Cyclone Idai loss of life toll passes 750 with greater than 110,000 now in camps | World information

Cyclone Idai’s death toll has risen above 750 in the three southern African countries hit 10 days ago by the storm, as workers try to restore electricity and water and prevent an outbreak of cholera.

In Mozambique the number of dead has risen to 446, with 259 dead in Zimbabwe and at least 56 dead in Malawi.

All numbers for deaths are still preliminary, said Mozambique’s environment minister, Celso Correia. As flood waters recede and more bodies are discovered, the final death toll in Mozambique alone could be above the early estimate of 1,000 made by the country’s president a few days after the cyclone hit, said aid workers.

Nearly 110,000 people are now in camps more than a week after Cyclone Idai hit, said Correia, the Mozambican government’s emergency coordinator. As efforts to rescue people trapped by the floods wind down, aid workers across the region are bracing for the spread of disease, including cholera and malaria.

Flood water covers the ground between rubble where there were once houses at an informal settlement in Beira, Mozambique.

Governments and aid agencies are warning that outbreaks of waterborne diseases such as cholera and malaria are now ‘unavoidable’.

Photograph: Wikus de Wet/AFP/Getty Images

Helicopters and boats have been used to rescue some people stranded for days on rooftops and in trees. Some survivors have been digging through rubble with their hands to search for loved ones, while government and aid agencies have been flying in help.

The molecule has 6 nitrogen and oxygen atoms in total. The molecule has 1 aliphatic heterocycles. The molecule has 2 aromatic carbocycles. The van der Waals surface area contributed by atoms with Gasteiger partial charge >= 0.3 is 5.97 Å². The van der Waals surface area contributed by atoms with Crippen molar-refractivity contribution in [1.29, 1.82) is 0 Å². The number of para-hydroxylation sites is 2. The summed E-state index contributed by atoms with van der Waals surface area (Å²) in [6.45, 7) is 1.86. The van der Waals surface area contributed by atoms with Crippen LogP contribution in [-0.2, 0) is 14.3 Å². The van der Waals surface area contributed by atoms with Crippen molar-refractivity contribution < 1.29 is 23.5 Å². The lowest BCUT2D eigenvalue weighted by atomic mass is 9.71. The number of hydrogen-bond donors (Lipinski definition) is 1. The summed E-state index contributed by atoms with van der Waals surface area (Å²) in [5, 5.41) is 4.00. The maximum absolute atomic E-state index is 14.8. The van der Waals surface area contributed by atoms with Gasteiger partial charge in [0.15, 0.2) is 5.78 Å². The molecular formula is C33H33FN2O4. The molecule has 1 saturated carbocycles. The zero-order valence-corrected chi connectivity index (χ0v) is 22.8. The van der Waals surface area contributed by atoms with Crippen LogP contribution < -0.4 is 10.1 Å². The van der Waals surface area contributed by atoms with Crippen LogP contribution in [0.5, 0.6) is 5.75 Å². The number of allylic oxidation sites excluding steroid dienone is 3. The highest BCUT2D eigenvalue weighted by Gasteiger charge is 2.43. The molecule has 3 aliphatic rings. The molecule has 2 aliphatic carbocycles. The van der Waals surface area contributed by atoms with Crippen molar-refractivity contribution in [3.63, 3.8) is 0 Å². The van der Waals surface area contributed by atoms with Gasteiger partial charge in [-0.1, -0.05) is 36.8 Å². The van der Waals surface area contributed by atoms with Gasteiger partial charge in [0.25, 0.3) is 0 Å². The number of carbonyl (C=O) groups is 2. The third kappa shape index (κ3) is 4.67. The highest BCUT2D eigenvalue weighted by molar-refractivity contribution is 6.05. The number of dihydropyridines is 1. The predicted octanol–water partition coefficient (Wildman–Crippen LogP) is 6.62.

“We will have cholera, we will have malaria. It’s unavoidable in this situation, so the government is opening a cholera treatment centre already,” Correia told reporters.

Sebastian Rhodes Stampa, of the UN Office for the Coordination of Humanitarian Affairs (OCHA), said the humanitarian situation was gradually improving. “Every day the water recedes we reach more people. Every day the roads open we have better access and we can deliver at more volume and that is the important thing here.”

He said two large field hospitals and water purification systems were on their way, joining a wide-ranging effort that includes drones to scout out areas in need across the landscape of central Mozambique.

The scale of the devastation was “extraordinary”, he said, not only because of the cyclone and flooding but because the land had already had been saturated by earlier rains.

Associated Press and Reuters contributed to this report

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